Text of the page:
Students hope medieval fair will become a tradition

June 03, 1994|By Ellie Baublitz | Ellie Baublitz,Contributing Writer

Castles, Maypole dances, a May Queen contest and a human chess game will help bring the European medieval period to life tomorrow at Liberty High School in Eldersburg.

A group of students headed by Liberty senior Rachael Bradley is organizing what they hope will become an annual event that focuses on the period prior to the cultural Renaissance that swept Europe in the 14th century.

"We started a Renaissance Club at school last year, but we're doing the medieval period for this since South Carroll just had their Renaissance festival," Rachael said.

The club members have contacted other schools in the county, along with 4-H clubs and other organizations, to encourage community involvement in the project.

Although responses have been fewer than the students had hoped, a day's worth of activities has been scheduled to provide an enjoyable family outing.

"We'll have 4-H demonstrations, a person who does spinning, crafters from around the county, a Future Farmers of America petting barn and different organizations from school involved," Rachael said.

The activities open at 9 a.m. with a court greeting. A Maypole dance will be held at 10 a.m., and the petting barn will be open from 11 a.m. to 3 p.m.

"A group of Sykesville Middle School students will do a cycle play for competition between anybody who wants to perform a 15-minute play from the Arthurian legends," Rachael said.

The cycle plays start at 11 a.m. Lunch with the court is at noon.

At 2 p.m., costumed girls will compete in the May Queen contest. The May Queen will be chosen by the audience.

"I think one of the highlights will be the human chess game at 4 p.m.," Rachael said. "It's based on battle chess, but we're going to do all the moves. We'll pick people from the visitors to move the pieces on the board laid out on the ground."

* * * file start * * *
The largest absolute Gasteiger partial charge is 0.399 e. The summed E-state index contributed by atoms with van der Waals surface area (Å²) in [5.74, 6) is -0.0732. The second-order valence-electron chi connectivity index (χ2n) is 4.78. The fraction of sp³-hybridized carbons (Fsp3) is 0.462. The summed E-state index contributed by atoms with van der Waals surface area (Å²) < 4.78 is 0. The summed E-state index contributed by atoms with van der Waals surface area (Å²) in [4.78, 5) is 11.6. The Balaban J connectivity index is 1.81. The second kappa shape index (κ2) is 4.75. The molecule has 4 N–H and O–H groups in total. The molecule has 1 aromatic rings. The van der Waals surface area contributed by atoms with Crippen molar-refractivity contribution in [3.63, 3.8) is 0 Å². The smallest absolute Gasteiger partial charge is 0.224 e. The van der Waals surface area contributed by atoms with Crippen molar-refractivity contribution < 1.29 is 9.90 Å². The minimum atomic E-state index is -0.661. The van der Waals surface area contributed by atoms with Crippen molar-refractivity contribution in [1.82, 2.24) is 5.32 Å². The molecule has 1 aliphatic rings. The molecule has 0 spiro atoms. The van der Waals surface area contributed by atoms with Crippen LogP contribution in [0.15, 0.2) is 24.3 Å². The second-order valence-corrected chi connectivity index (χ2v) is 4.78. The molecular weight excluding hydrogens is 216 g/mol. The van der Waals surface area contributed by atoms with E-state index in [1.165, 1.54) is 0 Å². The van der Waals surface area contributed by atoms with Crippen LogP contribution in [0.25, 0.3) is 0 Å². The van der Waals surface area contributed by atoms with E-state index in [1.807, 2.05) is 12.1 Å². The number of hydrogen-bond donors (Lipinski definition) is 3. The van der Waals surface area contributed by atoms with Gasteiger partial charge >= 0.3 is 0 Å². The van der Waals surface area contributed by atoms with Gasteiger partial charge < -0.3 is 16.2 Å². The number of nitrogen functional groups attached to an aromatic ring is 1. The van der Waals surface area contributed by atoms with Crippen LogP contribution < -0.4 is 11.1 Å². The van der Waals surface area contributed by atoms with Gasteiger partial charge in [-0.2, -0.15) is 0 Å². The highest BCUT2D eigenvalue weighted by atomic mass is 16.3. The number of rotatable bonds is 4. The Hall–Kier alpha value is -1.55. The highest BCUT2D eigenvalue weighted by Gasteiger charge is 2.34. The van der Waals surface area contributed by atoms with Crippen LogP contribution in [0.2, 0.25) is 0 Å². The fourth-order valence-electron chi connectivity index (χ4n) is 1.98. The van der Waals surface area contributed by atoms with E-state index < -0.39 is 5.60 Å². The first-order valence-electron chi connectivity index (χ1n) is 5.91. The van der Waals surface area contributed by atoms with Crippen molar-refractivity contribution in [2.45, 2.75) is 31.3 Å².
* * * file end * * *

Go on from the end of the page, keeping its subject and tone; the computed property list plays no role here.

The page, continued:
All-day activities include an alchemy tent, fortune tellers and a dunking booth. Food such as people might have had 500 years ago will be available.

The festival is coming just in time for the end of a unit based on Elizabeth Winthrop's book "The Castle in the Attic" in the fourth-grade classes at Charles Carroll Elementary School.

Teachers Stephanie Baker and Carol Kitzmiller will bring five of their students' 17 handmade castles to display at the festival. Making the castles was a culminating activity for the integrated language arts unit.

Ms. Kitzmiller has used the Winthrop book for several years, but this year she and Mrs. Baker collaborated to include a castle project.

"We talked about the medieval lifestyle, knights and life in a castle," Mrs. Baker said.

"Building the castles was a performance assessment task. The students had to draw a blueprint of their castle, then build it with any materials they wanted."

Both teachers were excited to learn about the festival, and they hope to be able to spend time there with the castles and see some of their students as well.

The festival will continue until 6 p.m. on the Liberty High grounds on Bartholow Road.

Admission is $3 for adults and $2 for children.

If it rains, the festival will be held June 11. An announcement will be made on WTTR radio if the event is postponed.

Information: 795-8073.

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